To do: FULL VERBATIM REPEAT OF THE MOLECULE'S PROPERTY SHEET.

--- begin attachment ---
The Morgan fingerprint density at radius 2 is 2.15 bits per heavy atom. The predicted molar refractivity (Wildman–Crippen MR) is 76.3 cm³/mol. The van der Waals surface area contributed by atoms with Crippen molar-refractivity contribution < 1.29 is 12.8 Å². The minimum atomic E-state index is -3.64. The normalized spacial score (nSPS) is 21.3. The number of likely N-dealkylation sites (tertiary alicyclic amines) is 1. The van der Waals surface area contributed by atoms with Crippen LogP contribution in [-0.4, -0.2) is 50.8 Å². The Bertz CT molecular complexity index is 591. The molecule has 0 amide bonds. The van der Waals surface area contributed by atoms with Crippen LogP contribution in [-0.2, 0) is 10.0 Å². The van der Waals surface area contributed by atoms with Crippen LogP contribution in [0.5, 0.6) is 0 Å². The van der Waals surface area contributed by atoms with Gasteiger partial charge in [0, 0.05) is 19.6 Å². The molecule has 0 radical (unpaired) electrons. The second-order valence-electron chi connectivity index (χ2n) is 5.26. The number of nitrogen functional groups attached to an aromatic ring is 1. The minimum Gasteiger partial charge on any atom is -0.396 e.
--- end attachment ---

The Morgan fingerprint density at radius 2 is 2.15 bits per heavy atom. The predicted molar refractivity (Wildman–Crippen MR) is 76.3 cm³/mol. The van der Waals surface area contributed by atoms with Crippen molar-refractivity contribution < 1.29 is 12.8 Å². The minimum atomic E-state index is -3.64. The normalized spacial score (nSPS) is 21.3. The number of likely N-dealkylation sites (tertiary alicyclic amines) is 1. The van der Waals surface area contributed by atoms with Crippen LogP contribution in [-0.4, -0.2) is 50.8 Å². The Bertz CT molecular complexity index is 591. The molecule has 0 amide bonds. The van der Waals surface area contributed by atoms with Crippen LogP contribution in [-0.2, 0) is 10.0 Å². The van der Waals surface area contributed by atoms with Crippen LogP contribution in [0.5, 0.6) is 0 Å². The van der Waals surface area contributed by atoms with Gasteiger partial charge in [0, 0.05) is 19.6 Å². The molecule has 0 radical (unpaired) electrons. The second-order valence-electron chi connectivity index (χ2n) is 5.26. The number of nitrogen functional groups attached to an aromatic ring is 1. The minimum Gasteiger partial charge on any atom is -0.396 e.